Year in review: New election system, new school make news in high school district


In 2016, the biggest news for the Sequoia Union High School District may have been the decision to divide the 19-square-mile district into five voting areas -- one for each board seat -- to encourage people of color to run for seats on the board.

Residents of East Palo Alto and North Fair Oaks now have a voting area of their own. Candidates who live there can come forward and win or lose based on the vote tally in those mostly Hispanic communities.

School board candidates in the Sequoia district have been running district-wide, meaning that each voter could cast a ballot to fill all five board seats.

When the five voting areas are created, each voter will cast a ballot to elect just one board member -- the one residing in the same area as that voter.

Creating voting areas meets the requirements of the state's Voting Rights Act and reduces the likelihood of a lawsuit that had been threatened by the Mexican American Legal Defense and Educational Fund.

The lawsuit threat reflected complaints that Hispanic residents are not represented on the board despite comprising 30 percent of the district's population, according to census data.

Of the five current board members, all are white and none lives in a Hispanic community.

New school

While ground has not yet broken at 150 Jefferson Drive, site of a new 400-student magnet public high school focusing on technology, engineering and design, there has been other news for this site in the light-industrial zone of Menlo Park (east of U. S. 101).

The Sequoia board approved the project's environmental impact report in October. The school is likely to generate more traffic at nearby intersections, but the impact report lists several mitigation measures, including a commitment by the district to implement a travel-demand-management plan, and to participate in Menlo Park's transportation-impact-fee program.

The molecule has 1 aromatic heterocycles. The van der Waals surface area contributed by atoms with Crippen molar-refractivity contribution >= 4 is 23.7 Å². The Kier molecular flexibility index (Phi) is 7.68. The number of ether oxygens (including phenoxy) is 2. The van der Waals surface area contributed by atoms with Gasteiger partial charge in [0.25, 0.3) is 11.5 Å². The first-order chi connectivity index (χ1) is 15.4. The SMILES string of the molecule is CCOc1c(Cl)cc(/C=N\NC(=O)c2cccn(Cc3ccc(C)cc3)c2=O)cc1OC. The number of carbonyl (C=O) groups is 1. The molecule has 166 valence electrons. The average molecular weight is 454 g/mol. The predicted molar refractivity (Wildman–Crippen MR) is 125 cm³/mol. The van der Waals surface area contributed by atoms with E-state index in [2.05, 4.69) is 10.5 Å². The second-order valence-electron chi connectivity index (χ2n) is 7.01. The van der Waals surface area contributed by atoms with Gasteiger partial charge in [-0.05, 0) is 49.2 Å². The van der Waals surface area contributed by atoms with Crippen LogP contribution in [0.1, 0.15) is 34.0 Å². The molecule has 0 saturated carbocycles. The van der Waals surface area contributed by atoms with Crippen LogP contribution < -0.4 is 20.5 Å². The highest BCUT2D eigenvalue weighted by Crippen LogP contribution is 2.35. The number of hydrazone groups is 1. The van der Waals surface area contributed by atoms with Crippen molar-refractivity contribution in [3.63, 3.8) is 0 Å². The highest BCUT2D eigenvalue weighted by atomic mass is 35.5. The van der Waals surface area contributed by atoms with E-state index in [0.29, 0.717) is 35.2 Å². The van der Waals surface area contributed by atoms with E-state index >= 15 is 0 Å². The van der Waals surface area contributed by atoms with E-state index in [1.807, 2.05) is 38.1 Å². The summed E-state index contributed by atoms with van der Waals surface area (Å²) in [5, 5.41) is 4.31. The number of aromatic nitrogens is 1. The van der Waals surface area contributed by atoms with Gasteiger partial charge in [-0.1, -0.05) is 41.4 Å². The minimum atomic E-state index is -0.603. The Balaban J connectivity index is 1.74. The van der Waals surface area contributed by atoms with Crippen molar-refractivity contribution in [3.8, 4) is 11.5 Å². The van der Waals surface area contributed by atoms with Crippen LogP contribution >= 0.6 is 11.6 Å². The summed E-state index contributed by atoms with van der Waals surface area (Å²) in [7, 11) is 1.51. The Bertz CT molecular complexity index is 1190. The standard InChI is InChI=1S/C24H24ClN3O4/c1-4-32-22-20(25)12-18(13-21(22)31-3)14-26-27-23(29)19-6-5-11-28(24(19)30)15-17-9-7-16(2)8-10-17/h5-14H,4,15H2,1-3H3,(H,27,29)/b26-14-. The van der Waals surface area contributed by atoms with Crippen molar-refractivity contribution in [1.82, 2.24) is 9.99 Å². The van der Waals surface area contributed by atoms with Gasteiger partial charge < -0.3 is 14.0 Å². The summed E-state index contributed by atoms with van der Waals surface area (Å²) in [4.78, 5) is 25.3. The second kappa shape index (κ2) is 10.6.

The school will be unique in its combination of technical focus, community college teachers on staff working part time, and mentors from nearby high-tech corporations and startups, an aspect of a Linked Learning curriculum.

Plans include 15 classrooms and five labs: a maker-space lab, a design lab and traditional labs for biology, chemistry and physics. This confluence of talent and opportunity may give students the potential to graduate from high school with the freshman year of college complete, and with early exposure to Silicon Valley corporate culture.

The school does not yet have a name, but district Superintendent Jim Lianides has been urging district Chief Facilities Officer Matthew Zito to complete that task. So the board recently heard a "branding and marketing" presentation by Krista Skehan, founder of Personify, a Menlo Park company.

The presentation proposed 21 name ideas in three categories: conservative, middle-ground and creative.

From the creative category, there is LEO, or Linked Educational Opportunity. It comes with a tagline: "Say hello to LEO." In two other creative names, the word "link" figures prominently: Combine "link" and IQ to get LINQ, or combine "link" and "unique" to arrive at LINQUE.

The suggested middle-ground name Collab is a mashup of "collaborative" and "college focused." Also in this category: Root, OneValley, Monument and TIDE (Technology, Innovation, Design, Engineering).

Of the four conservative names, the word "bay" starts three of them: Baytech, Bayshore and Bayfront. The fourth name is Newbridge.

As a group, the board did not respond positively to any of the names, but some members put in a few good words for TIDE, including the ease with which it would fit into a school cheer, as "Roll Tide!" does for the University of Alabama's Crimson Tide.

Election protest

In a departure from most presidential elections, the victory of Donald Trump on Nov. 8 elicited an outpouring of protest at both Woodside and Menlo-Atherton high schools.

The protest at Woodside stayed on campus. Students in the central quad began with an anti-Trump rally, but it morphed into "a unity thing," one student told the Almanac. "It was pretty cool to see, actually," he said.

At M-A, protesting students flooded onto Middlefield Road in waves, peacefully walking and running, carrying anti-Trump signs and banners, and bantering and shouting as they traversed Oak Grove Avenue to El Camino Real to Palo Alto and back to school via Willow Road.


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